Third party political leaders are slamming the city Board of Elections over the “severely flawed, defective, and prejudicial” ballot design they say is in flagrant violation of state election law, according to a Nov. 4 press release.
Leaders and candidates from the Libertarian, Working Families, Reform, and Green parties say the ballot used in Tuesday’s election showed preference to the Democratic and Republican parties, which are afforded their own columns. Third party candidates are left to commingle in joint columns, providing them with a distinct disadvantage, advocates say.
Opponents of the design allege that third party voters run the unique risk of inadvertently selecting candidates they didn’t mean to vote for when they attempt to vote down the line the way Republican and Democratic voters are able to do. The danger is amplified by the new scanner machines, which don’t protect against voiding a ballot by accidentally selecting more than one candidate for the same office as lever machines did.
Tom Siracuse, the Green Party candidate for Manhattan’s City Council District 6, said the lack of third party influence in the BOE means that candidates from other parties don’t get a fair shake.
“If this ballot were a deliberate attempt to confuse third party voters, it couldn’t have been done better,” Siracuse said.
According to Siracuse, the BOE told Green party leaders that their candidates would be in ‘Column S,’ information the party then repeated in campaign literature. As it turns out, that wasn’t the case.
“We have people in that column that have nothing to do with the Green Party,” Siracuse said.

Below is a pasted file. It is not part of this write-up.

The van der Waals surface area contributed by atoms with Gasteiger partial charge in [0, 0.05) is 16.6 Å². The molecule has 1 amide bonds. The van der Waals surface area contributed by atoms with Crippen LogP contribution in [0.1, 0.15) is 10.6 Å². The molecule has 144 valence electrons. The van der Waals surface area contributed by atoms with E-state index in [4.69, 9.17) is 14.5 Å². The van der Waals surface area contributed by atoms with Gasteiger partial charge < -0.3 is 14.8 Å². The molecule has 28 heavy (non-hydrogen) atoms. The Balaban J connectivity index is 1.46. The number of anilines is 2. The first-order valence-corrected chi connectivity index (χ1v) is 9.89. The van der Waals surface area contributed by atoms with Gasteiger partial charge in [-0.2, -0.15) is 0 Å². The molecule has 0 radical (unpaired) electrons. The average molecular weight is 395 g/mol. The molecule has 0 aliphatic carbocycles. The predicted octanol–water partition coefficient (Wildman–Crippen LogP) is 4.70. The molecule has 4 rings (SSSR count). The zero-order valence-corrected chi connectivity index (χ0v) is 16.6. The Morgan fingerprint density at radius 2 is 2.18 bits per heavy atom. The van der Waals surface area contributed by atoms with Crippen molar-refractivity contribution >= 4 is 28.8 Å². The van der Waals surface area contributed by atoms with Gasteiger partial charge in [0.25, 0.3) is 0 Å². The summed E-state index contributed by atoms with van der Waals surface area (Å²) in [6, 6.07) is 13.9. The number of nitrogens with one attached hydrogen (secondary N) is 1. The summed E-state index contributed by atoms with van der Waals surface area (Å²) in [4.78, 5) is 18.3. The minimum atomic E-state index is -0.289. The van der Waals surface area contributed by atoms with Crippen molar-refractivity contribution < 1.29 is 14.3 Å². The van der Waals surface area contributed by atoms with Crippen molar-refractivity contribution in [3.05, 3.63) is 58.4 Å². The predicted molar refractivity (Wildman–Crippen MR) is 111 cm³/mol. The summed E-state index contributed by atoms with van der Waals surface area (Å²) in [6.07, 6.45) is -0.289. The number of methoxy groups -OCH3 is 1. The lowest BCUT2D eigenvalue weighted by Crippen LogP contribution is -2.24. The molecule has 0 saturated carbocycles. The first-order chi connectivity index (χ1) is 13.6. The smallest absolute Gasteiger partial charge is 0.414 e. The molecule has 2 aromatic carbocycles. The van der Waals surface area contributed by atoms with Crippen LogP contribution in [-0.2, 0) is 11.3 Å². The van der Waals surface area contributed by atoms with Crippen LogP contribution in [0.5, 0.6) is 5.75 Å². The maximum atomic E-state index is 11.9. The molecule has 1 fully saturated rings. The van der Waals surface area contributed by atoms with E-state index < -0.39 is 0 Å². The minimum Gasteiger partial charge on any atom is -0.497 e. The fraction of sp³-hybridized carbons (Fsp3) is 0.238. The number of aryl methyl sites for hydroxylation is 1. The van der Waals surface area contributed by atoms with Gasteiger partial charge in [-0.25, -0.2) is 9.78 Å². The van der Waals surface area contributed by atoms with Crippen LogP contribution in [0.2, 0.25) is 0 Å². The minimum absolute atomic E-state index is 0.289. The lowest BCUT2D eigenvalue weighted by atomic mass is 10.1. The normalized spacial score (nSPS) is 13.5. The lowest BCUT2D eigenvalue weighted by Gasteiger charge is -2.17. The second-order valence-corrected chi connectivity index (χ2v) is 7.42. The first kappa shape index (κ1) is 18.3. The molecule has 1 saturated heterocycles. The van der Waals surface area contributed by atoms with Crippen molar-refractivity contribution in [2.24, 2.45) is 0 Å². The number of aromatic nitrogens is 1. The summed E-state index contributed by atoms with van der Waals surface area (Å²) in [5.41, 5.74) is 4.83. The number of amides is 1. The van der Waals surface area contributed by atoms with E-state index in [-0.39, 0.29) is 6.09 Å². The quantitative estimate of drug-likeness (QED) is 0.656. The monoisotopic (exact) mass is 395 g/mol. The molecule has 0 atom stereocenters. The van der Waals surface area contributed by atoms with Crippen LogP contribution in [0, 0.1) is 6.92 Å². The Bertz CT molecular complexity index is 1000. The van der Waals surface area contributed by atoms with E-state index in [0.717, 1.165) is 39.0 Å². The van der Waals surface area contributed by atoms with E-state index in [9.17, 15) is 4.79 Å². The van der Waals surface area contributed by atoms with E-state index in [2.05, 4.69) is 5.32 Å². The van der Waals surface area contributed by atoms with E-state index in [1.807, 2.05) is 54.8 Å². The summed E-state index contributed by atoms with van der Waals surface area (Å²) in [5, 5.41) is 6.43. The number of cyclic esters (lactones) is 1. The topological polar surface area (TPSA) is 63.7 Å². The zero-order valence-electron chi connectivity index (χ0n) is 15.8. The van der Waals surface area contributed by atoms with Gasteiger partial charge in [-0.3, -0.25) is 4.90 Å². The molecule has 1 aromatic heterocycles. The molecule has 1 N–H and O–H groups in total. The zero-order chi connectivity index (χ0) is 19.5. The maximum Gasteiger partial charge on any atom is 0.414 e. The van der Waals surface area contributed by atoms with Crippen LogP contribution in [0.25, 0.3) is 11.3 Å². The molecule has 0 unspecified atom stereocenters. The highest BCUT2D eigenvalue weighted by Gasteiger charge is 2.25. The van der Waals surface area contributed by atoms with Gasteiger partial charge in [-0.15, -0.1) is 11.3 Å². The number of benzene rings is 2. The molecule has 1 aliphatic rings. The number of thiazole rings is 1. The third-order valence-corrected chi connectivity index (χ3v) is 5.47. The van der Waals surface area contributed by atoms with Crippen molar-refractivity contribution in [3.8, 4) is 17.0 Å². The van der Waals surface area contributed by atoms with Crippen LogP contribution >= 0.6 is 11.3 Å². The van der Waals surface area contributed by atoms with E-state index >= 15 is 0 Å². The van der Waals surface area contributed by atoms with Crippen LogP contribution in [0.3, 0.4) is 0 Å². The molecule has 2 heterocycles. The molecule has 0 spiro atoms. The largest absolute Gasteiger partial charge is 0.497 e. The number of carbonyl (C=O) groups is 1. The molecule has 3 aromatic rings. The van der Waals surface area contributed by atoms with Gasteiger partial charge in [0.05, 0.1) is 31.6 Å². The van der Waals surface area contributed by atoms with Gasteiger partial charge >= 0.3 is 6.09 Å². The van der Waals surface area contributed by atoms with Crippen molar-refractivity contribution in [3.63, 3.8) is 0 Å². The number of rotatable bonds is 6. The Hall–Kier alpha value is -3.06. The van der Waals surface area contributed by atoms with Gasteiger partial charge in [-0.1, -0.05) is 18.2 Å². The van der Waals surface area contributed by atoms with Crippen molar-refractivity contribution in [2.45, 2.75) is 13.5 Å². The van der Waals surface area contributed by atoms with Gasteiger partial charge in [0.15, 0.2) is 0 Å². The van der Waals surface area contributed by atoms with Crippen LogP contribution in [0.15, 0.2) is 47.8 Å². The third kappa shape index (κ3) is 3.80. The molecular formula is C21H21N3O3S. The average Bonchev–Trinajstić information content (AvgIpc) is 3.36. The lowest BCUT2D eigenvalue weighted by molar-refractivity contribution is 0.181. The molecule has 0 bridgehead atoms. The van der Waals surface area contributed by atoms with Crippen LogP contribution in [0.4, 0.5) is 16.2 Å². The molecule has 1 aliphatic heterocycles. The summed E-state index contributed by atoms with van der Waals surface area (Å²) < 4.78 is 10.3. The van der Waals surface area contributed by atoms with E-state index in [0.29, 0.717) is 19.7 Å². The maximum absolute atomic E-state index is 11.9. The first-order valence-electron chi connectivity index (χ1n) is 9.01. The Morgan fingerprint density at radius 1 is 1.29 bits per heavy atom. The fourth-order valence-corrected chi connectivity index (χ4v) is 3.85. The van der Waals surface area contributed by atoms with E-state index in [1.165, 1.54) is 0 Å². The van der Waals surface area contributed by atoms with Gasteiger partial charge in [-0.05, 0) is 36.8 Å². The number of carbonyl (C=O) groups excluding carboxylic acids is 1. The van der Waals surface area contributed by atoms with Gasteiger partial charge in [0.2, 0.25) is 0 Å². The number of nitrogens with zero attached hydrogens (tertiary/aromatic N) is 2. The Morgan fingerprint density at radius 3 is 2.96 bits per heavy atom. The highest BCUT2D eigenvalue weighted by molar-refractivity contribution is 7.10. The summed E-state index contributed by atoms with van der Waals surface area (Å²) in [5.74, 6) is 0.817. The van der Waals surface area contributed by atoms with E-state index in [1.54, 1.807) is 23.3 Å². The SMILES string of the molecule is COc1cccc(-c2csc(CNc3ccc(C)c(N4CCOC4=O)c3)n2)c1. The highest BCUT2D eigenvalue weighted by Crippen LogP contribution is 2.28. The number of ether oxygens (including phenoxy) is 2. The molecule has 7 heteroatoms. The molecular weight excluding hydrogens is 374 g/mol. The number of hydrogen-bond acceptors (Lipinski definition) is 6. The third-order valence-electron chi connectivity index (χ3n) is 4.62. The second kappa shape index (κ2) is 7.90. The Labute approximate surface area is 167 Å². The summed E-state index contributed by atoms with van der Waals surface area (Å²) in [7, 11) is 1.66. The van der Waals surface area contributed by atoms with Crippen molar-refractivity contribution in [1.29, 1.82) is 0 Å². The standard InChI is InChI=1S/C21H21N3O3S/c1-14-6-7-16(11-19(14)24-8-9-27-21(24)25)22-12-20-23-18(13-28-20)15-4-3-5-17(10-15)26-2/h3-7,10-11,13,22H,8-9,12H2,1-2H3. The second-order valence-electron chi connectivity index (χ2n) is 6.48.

Bronx Council District 11 Green Party candidate John Reynolds said that a more egalitarian ballot design would also represent a positive development for candidates from the two major parties because of the impact third party candidates have on their election results.
“In a close election, Democrats and Republicans need to pay attention to this too,” Reynolds said. “It affects all of us.”
Director of Communications and Public Affairs Valerie Vazquez said the ballot is in compliance with election law and that the design choices were intended to remedy the BOE’s reliance on tiny typefaces that ballot legibility advocates say are difficult for many New Yorkers to read.
“We’re trying to do everything we can to increase the font size,” Vazquez said.
The issue has been repeatedly addressed by graphic designers, including AIGA, a national professional organization for designers. Alicia Cheng, co-founder of Brooklyn-based design studio MGMT.,agrees that the ballot design presents a “typographic challenge.”
“It’s a lot of information to fit on one sheet of paper,” said Cheng, who feels that the current design is “less than inviting.”
“They have to print in black and white, but you could use a tint of gray to identify each column. That’s a common spreadsheet delineator to make the eye sort of carry across visually,” she continued.
“The party names could be all caps and in bold, and that could at least help identify the party names,” Cheng explained.
Cheng also suggested nixing duplicated party names and eliminating unnecessary and confusing lines to make better use of space.
Third party leaders said they plan to seek legal advice about how best to proceed in encouraging the BOE to adopt a less preferential ballot design before the next election.
By Hannah Sheehan